Frictional's previous first-person horror games, the Penumbra series, revolved around a detailed Fizzicks engine that let you merrily pick up, swing and fling every liftable object in the area. And this was a necessity, as you frequently needed to hurl stuff or swing stuff at monsters to injure or kill them. Amnesia appears to use the same engine, but the Fizzicks have been toned down; you can push, pull and drag objects to block doors off from a pursuing monster, but there's no more defending yourself by clumsily swinging pickaxes at demon dogs or hucking exploding canisters about the room. More often you'll be solving puzzles by pushing and pulling stuff, or just trying to drag a closet open and then closed to hide before a monster busts into the room.

Daniel gets killed in only a blow or two from the monsters in this one, and there's no visible health meter. You're measured instead by your "sanity", which also doesn't have a visible meter, but you'll know when it's depleting as Daniel starts staggering around, becomes unresponsive, has his perspective swing around randomly, and the view gets all blurry and foggy. The handling of "sanity" is, I feel, the game's key misstep - Daniel is just too much of a little bitch. After a minute in semi-darkness he starts going crazy, let alone actually seeing a monster prowling about. This means constant jank in the control and camera as you try to move about. It's annoying because it makes little sense in the context of the game; Daniel's apparently hardcore enough to come to some haunted castle to assassinate a dude, and as the game progresses we learn enough about his history to know he's definitely not the squeamish type, yet he acts like such a ridiculous little bitch-boy as soon as he's more than 5 steps away from a lit torch. If they had restrained the intentional jank in the controls to truly panic-inducing moments, like being chased by a monster, I'd be more forgiving. As it is, it just happens too goddamn often, you can't walk down one slightly-dark corridor without Daniel stumbling and swinging his head around and generally making an unresponsive ass out of himself. They just laid this aspect on way too thick and it goes over the line from "horror enhancer" to "gameplay destroyer."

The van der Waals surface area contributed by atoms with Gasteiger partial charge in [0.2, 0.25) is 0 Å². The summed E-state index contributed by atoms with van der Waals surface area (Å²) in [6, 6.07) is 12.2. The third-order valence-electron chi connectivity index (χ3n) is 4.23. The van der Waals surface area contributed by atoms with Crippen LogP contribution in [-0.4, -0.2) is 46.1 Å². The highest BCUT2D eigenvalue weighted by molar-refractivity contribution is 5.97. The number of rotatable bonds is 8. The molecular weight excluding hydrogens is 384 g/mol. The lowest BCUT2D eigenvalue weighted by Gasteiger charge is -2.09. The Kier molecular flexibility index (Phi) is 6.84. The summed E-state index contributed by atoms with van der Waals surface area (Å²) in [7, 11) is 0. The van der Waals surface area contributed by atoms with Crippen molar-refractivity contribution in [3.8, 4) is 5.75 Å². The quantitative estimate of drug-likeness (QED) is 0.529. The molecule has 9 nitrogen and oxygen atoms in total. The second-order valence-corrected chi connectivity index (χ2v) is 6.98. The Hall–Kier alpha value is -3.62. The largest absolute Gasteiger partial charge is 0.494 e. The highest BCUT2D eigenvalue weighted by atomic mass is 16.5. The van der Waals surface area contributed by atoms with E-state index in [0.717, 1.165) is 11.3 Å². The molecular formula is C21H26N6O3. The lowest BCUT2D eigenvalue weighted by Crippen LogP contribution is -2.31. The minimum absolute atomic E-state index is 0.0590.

Amnesia maybe should be called a "heavily scripted atmospheric experience" rather than a game. It's the video game equivalent of walking through a very good haunted house ... just with ... erm ... carnies dressed up like Lovecraftian mutants that try to murder you periodically. Unfortunately, leaning on the "helplessness" effect only works really well for the first couple of hours or so, and when that wears off, you're just left with a mediocre adventure game that controls poorly. Still, I'll give it a 3/5 for raising the bar somewhat in atmospheric achievement at the very least, and the ability to make and play the "custom stories" of others is the first I've seen of user-created maps for a horror game (that wasn't primarily an FPS.)